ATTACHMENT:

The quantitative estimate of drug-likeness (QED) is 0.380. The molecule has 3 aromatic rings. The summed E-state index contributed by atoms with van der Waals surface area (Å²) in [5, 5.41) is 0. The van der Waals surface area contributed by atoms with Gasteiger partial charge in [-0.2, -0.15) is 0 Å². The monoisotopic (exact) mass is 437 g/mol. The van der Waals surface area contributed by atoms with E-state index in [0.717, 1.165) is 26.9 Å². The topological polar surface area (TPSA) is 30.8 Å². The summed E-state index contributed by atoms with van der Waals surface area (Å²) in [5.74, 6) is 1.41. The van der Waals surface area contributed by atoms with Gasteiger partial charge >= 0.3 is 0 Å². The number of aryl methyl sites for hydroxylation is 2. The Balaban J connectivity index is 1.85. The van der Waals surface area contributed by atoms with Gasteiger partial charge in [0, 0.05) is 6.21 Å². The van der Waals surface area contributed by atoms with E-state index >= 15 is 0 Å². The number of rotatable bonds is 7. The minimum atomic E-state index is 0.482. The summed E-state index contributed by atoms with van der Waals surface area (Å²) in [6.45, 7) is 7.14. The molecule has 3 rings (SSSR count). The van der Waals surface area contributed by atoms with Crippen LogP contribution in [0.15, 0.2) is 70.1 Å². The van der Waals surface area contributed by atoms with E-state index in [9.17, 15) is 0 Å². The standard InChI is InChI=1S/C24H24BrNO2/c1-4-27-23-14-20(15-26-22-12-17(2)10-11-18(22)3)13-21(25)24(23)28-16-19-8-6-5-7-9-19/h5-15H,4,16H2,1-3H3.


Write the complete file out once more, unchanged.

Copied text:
The quantitative estimate of drug-likeness (QED) is 0.380. The molecule has 3 aromatic rings. The summed E-state index contributed by atoms with van der Waals surface area (Å²) in [5, 5.41) is 0. The van der Waals surface area contributed by atoms with Gasteiger partial charge in [-0.2, -0.15) is 0 Å². The monoisotopic (exact) mass is 437 g/mol. The van der Waals surface area contributed by atoms with E-state index in [0.717, 1.165) is 26.9 Å². The topological polar surface area (TPSA) is 30.8 Å². The summed E-state index contributed by atoms with van der Waals surface area (Å²) in [5.74, 6) is 1.41. The van der Waals surface area contributed by atoms with Gasteiger partial charge >= 0.3 is 0 Å². The number of aryl methyl sites for hydroxylation is 2. The Balaban J connectivity index is 1.85. The van der Waals surface area contributed by atoms with Gasteiger partial charge in [0, 0.05) is 6.21 Å². The van der Waals surface area contributed by atoms with E-state index >= 15 is 0 Å². The number of rotatable bonds is 7. The minimum atomic E-state index is 0.482. The summed E-state index contributed by atoms with van der Waals surface area (Å²) in [6.45, 7) is 7.14. The molecule has 3 rings (SSSR count). The van der Waals surface area contributed by atoms with Crippen LogP contribution in [0.15, 0.2) is 70.1 Å². The van der Waals surface area contributed by atoms with E-state index in [9.17, 15) is 0 Å². The standard InChI is InChI=1S/C24H24BrNO2/c1-4-27-23-14-20(15-26-22-12-17(2)10-11-18(22)3)13-21(25)24(23)28-16-19-8-6-5-7-9-19/h5-15H,4,16H2,1-3H3.